Viewing the Generated API Docs

Project owner:Tom Trenka, Sam Foster

Deprecated, see for latest instructions.

Setup and population of the viewer app with API data


Running the api docs extraction/generation tool (generate.php) produces either json or xml output - this is the raw data. To format and process this data into useful, browsable documentation you need a viewer application. This page steps you through the process to setup a web app like and how to populate it with your docs data


Dojo’s API Viewer is a PHP-based web application, using XSLT to transform the XML output from generate.php and to create a readable and usable documentation UI. You will need:

  • A web server, with mod_rewrite enabled and PHP 5 installed and configured.
  • A Subversion (svn) client. This walk through will assume a command-line svn client

Our viewer app is going to end up in a directory called ‘api’, which for the purposes of this walk through we’ll assume is a sub-directory of the web root. That’s going to get created for us (and needs to not exist yet). For now, we’ll make sure PHP is working by creating a test.php file in the web root directory, with the contents:

<?php phpinfo(); ?>

If you point your browser at http://localhost/test.php (or whatever hostname you are using) you should see the PHP info page. Confirm the xsl module is available and enabled.

Get the viewer code

We're going to get a copy of the code behind and customize that lightly to create our own API viewer. Let's start by getting an export. In your terminal/shell/cmd-prompt, move into your web root directory, and type:

svn export api

That should create the 'api' sub-directory, and fill it with a load of php files and other assets. Note, we're doing an export here, not a checkout, so its divorced from the SVN copy. That means its yours to change, but if you prefer you can use svn checkout for those parts you want to be able to update with any changes from the remote repository.

Configure the Viewer

To work right out of the box there's a couple steps to complete.

  • In your api/data/1.4 directory (at time of writing) create a 'cache' directory, so you have api/data/1.4/cache.

  • Open up config.php and change the line

    $basePath = "/"

to read:

$basePath = "/api/"
  • To get permalinks working, we have to make a similar change in the .htaccess file. We'll change the RewriteBase directive to '/api'. (If your server doesn't mod_rewrite by the way, permalinks are the only casualty.)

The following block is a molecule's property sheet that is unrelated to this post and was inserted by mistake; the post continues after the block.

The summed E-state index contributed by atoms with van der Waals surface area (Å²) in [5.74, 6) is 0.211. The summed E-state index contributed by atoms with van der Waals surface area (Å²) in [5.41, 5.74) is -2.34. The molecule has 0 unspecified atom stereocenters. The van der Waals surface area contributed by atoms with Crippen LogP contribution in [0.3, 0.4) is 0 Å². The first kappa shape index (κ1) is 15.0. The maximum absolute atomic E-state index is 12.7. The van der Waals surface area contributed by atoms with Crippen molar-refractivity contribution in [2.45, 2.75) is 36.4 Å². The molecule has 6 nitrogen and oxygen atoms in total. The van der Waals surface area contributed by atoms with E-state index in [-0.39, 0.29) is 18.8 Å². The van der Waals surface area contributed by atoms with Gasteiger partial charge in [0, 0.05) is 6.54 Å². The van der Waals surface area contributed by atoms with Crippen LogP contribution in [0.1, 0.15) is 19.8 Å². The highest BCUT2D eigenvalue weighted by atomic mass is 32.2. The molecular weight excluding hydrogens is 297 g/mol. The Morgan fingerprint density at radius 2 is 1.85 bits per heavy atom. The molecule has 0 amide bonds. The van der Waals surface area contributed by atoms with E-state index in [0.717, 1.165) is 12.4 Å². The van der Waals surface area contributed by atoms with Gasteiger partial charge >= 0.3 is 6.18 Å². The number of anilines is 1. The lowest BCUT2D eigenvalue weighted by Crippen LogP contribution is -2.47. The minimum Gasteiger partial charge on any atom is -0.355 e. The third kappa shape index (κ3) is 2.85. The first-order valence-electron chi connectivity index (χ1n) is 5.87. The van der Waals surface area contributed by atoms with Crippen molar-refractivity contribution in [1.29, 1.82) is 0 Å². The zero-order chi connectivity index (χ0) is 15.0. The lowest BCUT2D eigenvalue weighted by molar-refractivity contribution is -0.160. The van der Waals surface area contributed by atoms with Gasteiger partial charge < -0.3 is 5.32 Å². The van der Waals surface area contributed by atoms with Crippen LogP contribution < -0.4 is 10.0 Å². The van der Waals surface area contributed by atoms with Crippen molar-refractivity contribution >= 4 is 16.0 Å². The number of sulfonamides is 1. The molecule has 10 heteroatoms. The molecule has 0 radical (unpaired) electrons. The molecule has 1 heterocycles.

#  Set the prefix for all matches
    RewriteBase   /api

Now, you can point your browser at http://localhost/api/, (or whatever hostname you are using) and you should see a working API viewer.

Import API Data

Now to get our own API data into the viewer. If you've followed the generation steps, you should be in possession of an xml file, which is the API data for your namespace. We need to import that data, so navigate (in your browser) to lib/upload.php.

This barebones upload page asks for two variables: a version number, and a URL to your XML file. Note that it must be a URL and NOT a straight-up file. The URL can be anything (cURL is used to fetch it), and the version can also be any string. The version number is one that is meaningful to you - it will likely be the number that you use when you run a dojo build of your code.

Once you have the two fields filled in, hit the process button.

The site will grab your XML file, run it through a number of XSL transforms, and create a directory in /data with the version number you entered. Note that if the version number already exists, it will reuse that directory and replace any existing XML files within it.

The site will also (again, if it doesn't exist) create a /cache directory within the /data/[version] directory; if the cache directory already exists, it will delete everything inside of it. Again, note that this directory MUST be writable (this is the caching mechanism for the site).

That's it! Navigate back to /api/ and you should see your code's API in the viewer.

Customizing the Viewer

Though everything should work at this point, you will probably want to do a little customization. If you look again in config.php, you'll notice:

#  Set the prefix for all matches
$theme = "dtk";

That value is referring to a subdirectory name of the 'themes' directory. Peek in there and you'll find and index.php that corresponds to the initial welcome screen, as well as header, footer includes, images and css and so on. A minimum you'll probably want to duplicate the dtk directory and edit index.php to update the message to reflect the project or namespace you have imported.

See Also

Error in the documentation? Can’t find what you are looking for? Let us know!